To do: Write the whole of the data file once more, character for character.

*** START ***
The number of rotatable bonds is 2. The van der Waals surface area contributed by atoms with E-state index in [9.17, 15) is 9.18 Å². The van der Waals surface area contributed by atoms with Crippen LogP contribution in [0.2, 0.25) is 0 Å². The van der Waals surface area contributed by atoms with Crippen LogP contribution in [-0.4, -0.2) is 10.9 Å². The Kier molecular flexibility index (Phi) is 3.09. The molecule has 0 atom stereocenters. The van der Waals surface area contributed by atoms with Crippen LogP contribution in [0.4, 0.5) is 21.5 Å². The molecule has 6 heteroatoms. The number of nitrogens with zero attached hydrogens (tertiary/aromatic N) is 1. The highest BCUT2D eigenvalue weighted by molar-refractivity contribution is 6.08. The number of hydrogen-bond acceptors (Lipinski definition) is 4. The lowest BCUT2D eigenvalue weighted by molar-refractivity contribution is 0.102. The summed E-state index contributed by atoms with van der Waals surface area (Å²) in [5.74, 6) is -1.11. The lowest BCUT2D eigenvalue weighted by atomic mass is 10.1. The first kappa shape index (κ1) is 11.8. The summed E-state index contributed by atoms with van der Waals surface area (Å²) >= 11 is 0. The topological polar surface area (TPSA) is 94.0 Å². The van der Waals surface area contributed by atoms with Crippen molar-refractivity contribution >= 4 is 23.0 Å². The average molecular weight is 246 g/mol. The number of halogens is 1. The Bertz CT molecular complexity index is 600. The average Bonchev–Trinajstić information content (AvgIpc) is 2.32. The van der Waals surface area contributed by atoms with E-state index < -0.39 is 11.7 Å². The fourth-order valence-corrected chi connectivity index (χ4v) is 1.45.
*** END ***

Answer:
The number of rotatable bonds is 2. The van der Waals surface area contributed by atoms with E-state index in [9.17, 15) is 9.18 Å². The van der Waals surface area contributed by atoms with Crippen LogP contribution in [0.2, 0.25) is 0 Å². The van der Waals surface area contributed by atoms with Crippen LogP contribution in [-0.4, -0.2) is 10.9 Å². The Kier molecular flexibility index (Phi) is 3.09. The molecule has 0 atom stereocenters. The van der Waals surface area contributed by atoms with Crippen LogP contribution in [0.4, 0.5) is 21.5 Å². The molecule has 6 heteroatoms. The number of nitrogens with zero attached hydrogens (tertiary/aromatic N) is 1. The highest BCUT2D eigenvalue weighted by molar-refractivity contribution is 6.08. The number of hydrogen-bond acceptors (Lipinski definition) is 4. The lowest BCUT2D eigenvalue weighted by molar-refractivity contribution is 0.102. The summed E-state index contributed by atoms with van der Waals surface area (Å²) in [5.74, 6) is -1.11. The lowest BCUT2D eigenvalue weighted by atomic mass is 10.1. The first kappa shape index (κ1) is 11.8. The summed E-state index contributed by atoms with van der Waals surface area (Å²) >= 11 is 0. The topological polar surface area (TPSA) is 94.0 Å². The van der Waals surface area contributed by atoms with Crippen molar-refractivity contribution >= 4 is 23.0 Å². The average molecular weight is 246 g/mol. The number of halogens is 1. The Bertz CT molecular complexity index is 600. The average Bonchev–Trinajstić information content (AvgIpc) is 2.32. The van der Waals surface area contributed by atoms with E-state index < -0.39 is 11.7 Å². The fourth-order valence-corrected chi connectivity index (χ4v) is 1.45.